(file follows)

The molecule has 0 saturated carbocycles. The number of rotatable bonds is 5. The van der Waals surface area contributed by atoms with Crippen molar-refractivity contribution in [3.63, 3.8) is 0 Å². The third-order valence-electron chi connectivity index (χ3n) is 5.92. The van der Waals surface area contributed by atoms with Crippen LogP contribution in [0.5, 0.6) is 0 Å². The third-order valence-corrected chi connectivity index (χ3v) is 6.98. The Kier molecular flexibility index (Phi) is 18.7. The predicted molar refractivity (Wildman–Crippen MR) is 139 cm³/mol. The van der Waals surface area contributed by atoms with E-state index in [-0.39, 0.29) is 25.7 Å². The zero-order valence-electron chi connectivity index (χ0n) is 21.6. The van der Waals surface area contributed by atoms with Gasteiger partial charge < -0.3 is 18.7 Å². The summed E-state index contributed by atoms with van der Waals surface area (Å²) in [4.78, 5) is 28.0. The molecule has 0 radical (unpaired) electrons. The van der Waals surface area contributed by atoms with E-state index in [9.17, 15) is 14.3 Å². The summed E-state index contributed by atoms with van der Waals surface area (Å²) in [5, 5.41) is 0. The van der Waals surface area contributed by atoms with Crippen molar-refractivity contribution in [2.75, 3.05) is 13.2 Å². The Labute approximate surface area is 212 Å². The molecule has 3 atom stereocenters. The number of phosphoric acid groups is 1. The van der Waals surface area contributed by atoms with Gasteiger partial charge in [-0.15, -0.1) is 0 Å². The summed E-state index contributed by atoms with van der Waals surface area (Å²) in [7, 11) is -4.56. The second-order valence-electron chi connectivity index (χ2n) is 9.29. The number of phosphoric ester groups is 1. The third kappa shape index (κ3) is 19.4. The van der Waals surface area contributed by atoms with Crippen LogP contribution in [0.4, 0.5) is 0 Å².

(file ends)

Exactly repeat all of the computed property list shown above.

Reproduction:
The molecule has 0 saturated carbocycles. The number of rotatable bonds is 5. The van der Waals surface area contributed by atoms with Crippen molar-refractivity contribution in [3.63, 3.8) is 0 Å². The third-order valence-electron chi connectivity index (χ3n) is 5.92. The van der Waals surface area contributed by atoms with Crippen LogP contribution in [0.5, 0.6) is 0 Å². The third-order valence-corrected chi connectivity index (χ3v) is 6.98. The Kier molecular flexibility index (Phi) is 18.7. The predicted molar refractivity (Wildman–Crippen MR) is 139 cm³/mol. The van der Waals surface area contributed by atoms with E-state index in [-0.39, 0.29) is 25.7 Å². The zero-order valence-electron chi connectivity index (χ0n) is 21.6. The van der Waals surface area contributed by atoms with Gasteiger partial charge < -0.3 is 18.7 Å². The summed E-state index contributed by atoms with van der Waals surface area (Å²) in [4.78, 5) is 28.0. The molecule has 0 radical (unpaired) electrons. The van der Waals surface area contributed by atoms with E-state index in [9.17, 15) is 14.3 Å². The summed E-state index contributed by atoms with van der Waals surface area (Å²) in [5, 5.41) is 0. The van der Waals surface area contributed by atoms with Crippen molar-refractivity contribution in [2.75, 3.05) is 13.2 Å². The Labute approximate surface area is 212 Å². The molecule has 3 atom stereocenters. The number of phosphoric acid groups is 1. The van der Waals surface area contributed by atoms with Gasteiger partial charge in [-0.15, -0.1) is 0 Å². The summed E-state index contributed by atoms with van der Waals surface area (Å²) in [7, 11) is -4.56. The second-order valence-electron chi connectivity index (χ2n) is 9.29. The number of phosphoric ester groups is 1. The third kappa shape index (κ3) is 19.4. The van der Waals surface area contributed by atoms with Crippen LogP contribution in [0.4, 0.5) is 0 Å².